Strong, concerted efforts on behalf of the Oregon wine industry by the Oregon Wine Bureau, Travel Southern Oregon, Rogue Valley Vinters and Umpqua Valley Winegrowers Association have increased wine tourism, brought Southern Oregon wines to national and international attention and brought wine writers and industry experts to Southern Oregon. Southern Oregon wines are in the news everywhere.
Wine events and festivals help define place, build brand and increase a winery’s following, often along AVA designations and sometimes for a larger purpose.
What began in 2001 as the World of Wine, a small, local tasting with a couple of wineries and a few hundred attendees, has become the Oregon Wine Experience, a 12 month wine celebration that culminates in a week-long series of tastings, wine dinners, medals and more. Now featuring wines from all of Oregon’s AVA, masters of wine panels taste more than 350 wines to determine winning wines that sell out quickly in tasting rooms and wine shops. The 2018 Oregon Wine Experience raised more than $1,275,000 for Asante’s health programs, a 25% increase over last year. More than 4,000 wine enthusiasts attended the event.
The grape growers and wine makers of Southern Oregon are nimble and smart. They acknowledge the medals and awards received and Wine Spectator scores and reviews but are not driven by external validation. They are proud of the Old World grape growing and wine making traditions that they have continued, and as proud of the New World ways they have established through innovation, experimentation and partnerships.
Old World tradition and New World innovation, here in the vineyards and wineries of Southern Oregon.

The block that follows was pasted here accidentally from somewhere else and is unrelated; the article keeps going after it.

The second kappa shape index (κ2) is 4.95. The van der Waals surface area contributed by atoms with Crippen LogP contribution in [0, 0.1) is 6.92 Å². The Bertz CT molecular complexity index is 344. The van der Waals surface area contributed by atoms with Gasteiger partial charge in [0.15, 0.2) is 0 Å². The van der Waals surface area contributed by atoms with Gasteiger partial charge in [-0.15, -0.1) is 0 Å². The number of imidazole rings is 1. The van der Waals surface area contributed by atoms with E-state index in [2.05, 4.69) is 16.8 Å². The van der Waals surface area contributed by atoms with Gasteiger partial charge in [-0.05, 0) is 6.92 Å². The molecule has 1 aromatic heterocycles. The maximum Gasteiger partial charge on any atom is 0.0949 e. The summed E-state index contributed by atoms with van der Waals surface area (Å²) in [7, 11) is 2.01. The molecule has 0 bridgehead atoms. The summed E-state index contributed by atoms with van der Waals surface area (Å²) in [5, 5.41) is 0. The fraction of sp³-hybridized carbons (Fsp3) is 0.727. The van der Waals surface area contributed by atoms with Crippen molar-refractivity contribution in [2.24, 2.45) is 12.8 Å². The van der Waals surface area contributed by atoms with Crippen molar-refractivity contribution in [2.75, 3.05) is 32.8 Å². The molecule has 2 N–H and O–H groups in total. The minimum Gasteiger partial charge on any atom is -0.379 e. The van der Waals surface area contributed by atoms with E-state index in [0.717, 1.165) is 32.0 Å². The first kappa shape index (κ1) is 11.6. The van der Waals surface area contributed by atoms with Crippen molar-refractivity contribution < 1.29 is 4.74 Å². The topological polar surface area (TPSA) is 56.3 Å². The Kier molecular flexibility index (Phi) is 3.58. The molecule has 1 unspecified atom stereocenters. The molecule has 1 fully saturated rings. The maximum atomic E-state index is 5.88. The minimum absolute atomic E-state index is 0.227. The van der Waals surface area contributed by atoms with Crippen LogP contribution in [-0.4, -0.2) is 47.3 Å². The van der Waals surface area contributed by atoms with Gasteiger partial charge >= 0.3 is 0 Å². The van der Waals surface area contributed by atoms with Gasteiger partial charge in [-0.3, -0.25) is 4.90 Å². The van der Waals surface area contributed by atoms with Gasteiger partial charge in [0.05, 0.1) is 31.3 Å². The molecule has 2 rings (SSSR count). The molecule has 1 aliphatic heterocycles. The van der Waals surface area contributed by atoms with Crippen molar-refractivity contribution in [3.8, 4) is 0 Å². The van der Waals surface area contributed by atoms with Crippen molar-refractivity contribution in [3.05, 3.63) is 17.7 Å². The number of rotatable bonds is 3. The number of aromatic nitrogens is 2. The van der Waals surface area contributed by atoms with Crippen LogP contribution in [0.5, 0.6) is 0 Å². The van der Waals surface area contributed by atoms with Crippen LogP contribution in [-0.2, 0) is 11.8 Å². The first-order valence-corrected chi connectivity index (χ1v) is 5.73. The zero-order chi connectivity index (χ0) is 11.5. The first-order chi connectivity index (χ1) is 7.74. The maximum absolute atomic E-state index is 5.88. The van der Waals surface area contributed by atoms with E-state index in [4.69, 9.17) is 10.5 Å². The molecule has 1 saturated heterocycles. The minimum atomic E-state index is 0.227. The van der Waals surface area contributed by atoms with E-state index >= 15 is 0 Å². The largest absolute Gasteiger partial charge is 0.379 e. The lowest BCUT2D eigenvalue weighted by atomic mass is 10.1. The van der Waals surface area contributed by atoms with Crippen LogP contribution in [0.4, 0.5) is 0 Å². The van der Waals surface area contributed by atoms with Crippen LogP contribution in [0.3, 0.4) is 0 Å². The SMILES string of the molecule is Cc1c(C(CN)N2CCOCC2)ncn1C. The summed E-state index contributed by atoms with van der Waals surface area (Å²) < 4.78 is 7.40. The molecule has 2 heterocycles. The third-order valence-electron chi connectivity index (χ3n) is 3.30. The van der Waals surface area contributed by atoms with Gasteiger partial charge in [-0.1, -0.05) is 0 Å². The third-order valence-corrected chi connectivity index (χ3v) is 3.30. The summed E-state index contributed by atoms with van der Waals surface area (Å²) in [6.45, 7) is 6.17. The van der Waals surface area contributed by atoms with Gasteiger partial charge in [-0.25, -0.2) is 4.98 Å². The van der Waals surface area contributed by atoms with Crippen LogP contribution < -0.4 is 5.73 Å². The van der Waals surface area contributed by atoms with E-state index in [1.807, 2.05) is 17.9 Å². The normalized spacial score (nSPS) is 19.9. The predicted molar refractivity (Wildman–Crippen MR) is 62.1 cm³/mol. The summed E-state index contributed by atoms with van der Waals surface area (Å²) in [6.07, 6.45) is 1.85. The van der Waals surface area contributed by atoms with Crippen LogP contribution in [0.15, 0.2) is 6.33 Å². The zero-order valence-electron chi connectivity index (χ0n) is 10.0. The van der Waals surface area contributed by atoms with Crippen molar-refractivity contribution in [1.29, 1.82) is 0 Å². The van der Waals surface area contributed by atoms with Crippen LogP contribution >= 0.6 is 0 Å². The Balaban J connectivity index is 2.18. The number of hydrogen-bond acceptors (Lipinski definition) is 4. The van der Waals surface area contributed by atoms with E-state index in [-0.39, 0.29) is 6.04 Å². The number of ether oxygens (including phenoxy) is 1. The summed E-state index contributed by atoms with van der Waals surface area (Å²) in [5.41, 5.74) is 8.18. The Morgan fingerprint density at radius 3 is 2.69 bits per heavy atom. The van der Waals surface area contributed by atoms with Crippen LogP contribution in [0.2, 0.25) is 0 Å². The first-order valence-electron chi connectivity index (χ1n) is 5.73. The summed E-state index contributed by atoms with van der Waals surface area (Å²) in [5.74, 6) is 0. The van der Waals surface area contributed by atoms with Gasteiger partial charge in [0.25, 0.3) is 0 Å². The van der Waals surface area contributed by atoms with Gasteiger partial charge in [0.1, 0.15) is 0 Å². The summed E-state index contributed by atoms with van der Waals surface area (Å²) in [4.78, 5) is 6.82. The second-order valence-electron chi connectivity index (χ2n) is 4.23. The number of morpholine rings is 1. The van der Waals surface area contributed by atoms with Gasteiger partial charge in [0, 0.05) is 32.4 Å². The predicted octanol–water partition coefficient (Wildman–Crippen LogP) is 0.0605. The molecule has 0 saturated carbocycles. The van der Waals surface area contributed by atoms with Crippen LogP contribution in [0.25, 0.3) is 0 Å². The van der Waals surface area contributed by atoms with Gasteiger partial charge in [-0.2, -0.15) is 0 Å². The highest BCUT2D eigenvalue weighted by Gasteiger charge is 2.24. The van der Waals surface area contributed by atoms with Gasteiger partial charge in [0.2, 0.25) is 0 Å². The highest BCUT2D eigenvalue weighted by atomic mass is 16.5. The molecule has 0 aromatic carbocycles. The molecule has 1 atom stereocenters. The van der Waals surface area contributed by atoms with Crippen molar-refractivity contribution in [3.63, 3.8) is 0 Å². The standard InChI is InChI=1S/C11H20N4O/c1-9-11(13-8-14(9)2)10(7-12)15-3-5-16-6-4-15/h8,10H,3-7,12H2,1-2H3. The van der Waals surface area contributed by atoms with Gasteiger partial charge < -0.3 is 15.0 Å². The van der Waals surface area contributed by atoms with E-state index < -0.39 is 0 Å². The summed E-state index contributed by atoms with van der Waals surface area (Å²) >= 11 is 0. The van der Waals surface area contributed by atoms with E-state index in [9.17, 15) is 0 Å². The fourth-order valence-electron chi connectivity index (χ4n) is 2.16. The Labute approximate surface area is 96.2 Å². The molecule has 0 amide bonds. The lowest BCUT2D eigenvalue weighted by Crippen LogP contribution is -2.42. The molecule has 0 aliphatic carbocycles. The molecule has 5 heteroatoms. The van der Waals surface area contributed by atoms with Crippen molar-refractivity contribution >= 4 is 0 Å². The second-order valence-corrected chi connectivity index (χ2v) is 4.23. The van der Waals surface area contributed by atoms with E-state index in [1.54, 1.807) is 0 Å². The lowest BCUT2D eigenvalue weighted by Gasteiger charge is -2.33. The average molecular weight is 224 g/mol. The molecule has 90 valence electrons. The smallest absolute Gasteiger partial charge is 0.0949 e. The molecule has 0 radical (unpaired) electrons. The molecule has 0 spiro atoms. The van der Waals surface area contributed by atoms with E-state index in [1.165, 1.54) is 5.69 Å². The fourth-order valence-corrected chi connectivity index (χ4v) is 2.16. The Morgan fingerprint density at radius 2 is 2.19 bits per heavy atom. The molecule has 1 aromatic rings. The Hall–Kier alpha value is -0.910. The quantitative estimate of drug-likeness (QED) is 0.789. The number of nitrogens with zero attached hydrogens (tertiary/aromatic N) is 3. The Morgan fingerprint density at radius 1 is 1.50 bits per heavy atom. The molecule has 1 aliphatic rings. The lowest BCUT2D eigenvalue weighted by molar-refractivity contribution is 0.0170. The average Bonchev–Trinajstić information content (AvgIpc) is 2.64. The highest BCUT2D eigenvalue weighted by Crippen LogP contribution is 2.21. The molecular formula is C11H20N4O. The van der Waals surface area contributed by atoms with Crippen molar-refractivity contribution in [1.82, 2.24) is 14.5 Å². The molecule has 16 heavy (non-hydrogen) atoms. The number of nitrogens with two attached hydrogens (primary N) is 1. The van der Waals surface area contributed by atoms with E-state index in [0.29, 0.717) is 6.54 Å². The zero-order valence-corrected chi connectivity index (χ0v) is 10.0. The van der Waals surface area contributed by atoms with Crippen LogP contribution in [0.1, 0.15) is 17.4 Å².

Brown, Willard. (2003. Wine in the Rogue Valley [in three parts]. Unpublished mss. Southern Oregon University, Southern Oregon Digital Archives. http://soda.sou.edu/wine
Cole, Katherine. (2011). Voodoo Vintners: Oregon’s Astonishing Biodynamic Winegrowers. Corvallis, OR: Oregon State University Press.
Daspit, MJ and Eric Weisinger. (2011). Rogue Valley Wine. Mount Pleasant, SC: Arcadia Publishing.
Full Glass Research. The Economic Impact of the Wine and Wine Grape Industries on the Oregon Economy, 2016. (2018). For the Oregon Wine Board. https://industry.oregonwine.org/wp-content/uploads/OR-Econ-Impact-2018-FINAL-Report-3-19-18.pdf
Full Glass Research. The Economic Impact of the Wine and Wine Grape Industries on the Oregon Economy, 2013 (2015). For the Oregon Wine Board. https://industry.oregonwine.org/wp-content/uploads/OR-EconReport-2014-FINALnetrev2.pdf
History of Wine in Southern Oregon. Southern Oregon University, Southern Oregon Digital Archives. http://soda.sou.edu/wine
Sommers, Brian. (2008). The Geography of Wine: How Landscapes, Cultures, Terroir and the Weather Make a Good Drop. NY: Plume.
Trubek, Amy. (2009). The Taste of Place: A Cultural Journal into Terroir. Berkley, CA: University of California Press.
2017 Oregon Vineyard and Winery Report. (2018). Eugene, OR: University of Oregon, Institute for Policy Research and Engagement for the Oregon Wine Board. https://industry.oregonwine.org/wp-content/uploads/2017-Oregon-Vineyard-and-Winery-Report-Revision.pdf
Maureen Flanagan Battistella is a curator of the Wine of Southern Oregon collection in the Southern Oregon Digital Archives maintained by Hannon Library, Southern Oregon University.